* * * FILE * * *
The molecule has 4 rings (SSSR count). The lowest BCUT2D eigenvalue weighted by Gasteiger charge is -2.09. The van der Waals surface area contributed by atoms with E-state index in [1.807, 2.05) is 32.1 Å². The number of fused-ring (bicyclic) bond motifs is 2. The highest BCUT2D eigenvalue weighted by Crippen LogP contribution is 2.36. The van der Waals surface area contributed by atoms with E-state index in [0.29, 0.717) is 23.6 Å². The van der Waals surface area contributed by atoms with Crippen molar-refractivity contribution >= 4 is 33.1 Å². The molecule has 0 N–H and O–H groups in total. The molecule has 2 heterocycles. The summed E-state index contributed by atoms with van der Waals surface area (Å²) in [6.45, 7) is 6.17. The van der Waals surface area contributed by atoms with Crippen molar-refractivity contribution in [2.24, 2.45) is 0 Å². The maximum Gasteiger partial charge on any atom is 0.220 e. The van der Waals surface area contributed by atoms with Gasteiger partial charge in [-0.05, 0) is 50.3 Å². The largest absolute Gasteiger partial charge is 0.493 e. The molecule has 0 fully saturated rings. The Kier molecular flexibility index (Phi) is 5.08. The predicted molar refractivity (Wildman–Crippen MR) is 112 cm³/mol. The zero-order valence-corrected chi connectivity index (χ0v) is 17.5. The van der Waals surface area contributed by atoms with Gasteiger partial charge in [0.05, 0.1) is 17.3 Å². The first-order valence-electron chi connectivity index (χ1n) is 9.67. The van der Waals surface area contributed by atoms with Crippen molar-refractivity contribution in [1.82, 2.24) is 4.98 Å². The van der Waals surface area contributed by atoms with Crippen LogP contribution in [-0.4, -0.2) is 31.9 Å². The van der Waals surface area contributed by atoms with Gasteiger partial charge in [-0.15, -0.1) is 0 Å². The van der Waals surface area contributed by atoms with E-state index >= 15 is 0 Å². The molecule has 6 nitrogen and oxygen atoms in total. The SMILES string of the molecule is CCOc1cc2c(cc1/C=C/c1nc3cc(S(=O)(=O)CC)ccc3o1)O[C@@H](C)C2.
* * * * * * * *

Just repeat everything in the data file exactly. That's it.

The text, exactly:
The molecule has 4 rings (SSSR count). The lowest BCUT2D eigenvalue weighted by Gasteiger charge is -2.09. The van der Waals surface area contributed by atoms with E-state index in [1.807, 2.05) is 32.1 Å². The number of fused-ring (bicyclic) bond motifs is 2. The highest BCUT2D eigenvalue weighted by Crippen LogP contribution is 2.36. The van der Waals surface area contributed by atoms with E-state index in [0.29, 0.717) is 23.6 Å². The van der Waals surface area contributed by atoms with Crippen molar-refractivity contribution >= 4 is 33.1 Å². The molecule has 0 N–H and O–H groups in total. The molecule has 2 heterocycles. The summed E-state index contributed by atoms with van der Waals surface area (Å²) in [6.45, 7) is 6.17. The van der Waals surface area contributed by atoms with Crippen molar-refractivity contribution in [2.24, 2.45) is 0 Å². The maximum Gasteiger partial charge on any atom is 0.220 e. The van der Waals surface area contributed by atoms with Gasteiger partial charge in [-0.05, 0) is 50.3 Å². The largest absolute Gasteiger partial charge is 0.493 e. The molecule has 0 fully saturated rings. The Kier molecular flexibility index (Phi) is 5.08. The predicted molar refractivity (Wildman–Crippen MR) is 112 cm³/mol. The zero-order valence-corrected chi connectivity index (χ0v) is 17.5. The van der Waals surface area contributed by atoms with Gasteiger partial charge in [0.05, 0.1) is 17.3 Å². The first-order valence-electron chi connectivity index (χ1n) is 9.67. The van der Waals surface area contributed by atoms with Crippen molar-refractivity contribution in [1.82, 2.24) is 4.98 Å². The van der Waals surface area contributed by atoms with Crippen LogP contribution in [-0.4, -0.2) is 31.9 Å². The van der Waals surface area contributed by atoms with Gasteiger partial charge in [-0.15, -0.1) is 0 Å². The van der Waals surface area contributed by atoms with E-state index >= 15 is 0 Å². The molecule has 6 nitrogen and oxygen atoms in total. The SMILES string of the molecule is CCOc1cc2c(cc1/C=C/c1nc3cc(S(=O)(=O)CC)ccc3o1)O[C@@H](C)C2.